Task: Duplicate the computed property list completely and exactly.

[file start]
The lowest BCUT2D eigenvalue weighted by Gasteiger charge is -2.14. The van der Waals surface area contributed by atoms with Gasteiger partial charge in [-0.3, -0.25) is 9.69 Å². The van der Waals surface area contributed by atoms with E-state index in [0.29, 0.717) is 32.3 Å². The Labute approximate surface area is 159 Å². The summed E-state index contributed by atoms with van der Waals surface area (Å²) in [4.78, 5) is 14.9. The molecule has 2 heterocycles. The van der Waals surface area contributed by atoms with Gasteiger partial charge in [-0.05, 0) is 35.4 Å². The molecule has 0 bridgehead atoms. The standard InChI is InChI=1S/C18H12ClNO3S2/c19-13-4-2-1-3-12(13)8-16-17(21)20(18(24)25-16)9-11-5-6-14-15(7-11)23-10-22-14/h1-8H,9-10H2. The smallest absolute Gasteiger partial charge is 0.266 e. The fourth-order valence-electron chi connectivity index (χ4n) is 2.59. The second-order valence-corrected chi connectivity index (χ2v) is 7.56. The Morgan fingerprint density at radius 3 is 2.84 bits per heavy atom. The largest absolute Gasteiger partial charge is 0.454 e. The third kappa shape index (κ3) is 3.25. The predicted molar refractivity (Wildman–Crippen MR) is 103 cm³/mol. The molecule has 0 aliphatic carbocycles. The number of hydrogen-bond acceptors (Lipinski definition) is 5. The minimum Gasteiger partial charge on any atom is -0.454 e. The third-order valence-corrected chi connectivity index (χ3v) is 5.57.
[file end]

The lowest BCUT2D eigenvalue weighted by Gasteiger charge is -2.14. The van der Waals surface area contributed by atoms with Gasteiger partial charge in [-0.3, -0.25) is 9.69 Å². The van der Waals surface area contributed by atoms with E-state index in [0.29, 0.717) is 32.3 Å². The Labute approximate surface area is 159 Å². The summed E-state index contributed by atoms with van der Waals surface area (Å²) in [4.78, 5) is 14.9. The molecule has 2 heterocycles. The van der Waals surface area contributed by atoms with Gasteiger partial charge in [-0.05, 0) is 35.4 Å². The molecule has 0 bridgehead atoms. The standard InChI is InChI=1S/C18H12ClNO3S2/c19-13-4-2-1-3-12(13)8-16-17(21)20(18(24)25-16)9-11-5-6-14-15(7-11)23-10-22-14/h1-8H,9-10H2. The smallest absolute Gasteiger partial charge is 0.266 e. The fourth-order valence-electron chi connectivity index (χ4n) is 2.59. The second-order valence-corrected chi connectivity index (χ2v) is 7.56. The Morgan fingerprint density at radius 3 is 2.84 bits per heavy atom. The largest absolute Gasteiger partial charge is 0.454 e. The third kappa shape index (κ3) is 3.25. The predicted molar refractivity (Wildman–Crippen MR) is 103 cm³/mol. The molecule has 0 aliphatic carbocycles. The number of hydrogen-bond acceptors (Lipinski definition) is 5. The minimum Gasteiger partial charge on any atom is -0.454 e. The third-order valence-corrected chi connectivity index (χ3v) is 5.57.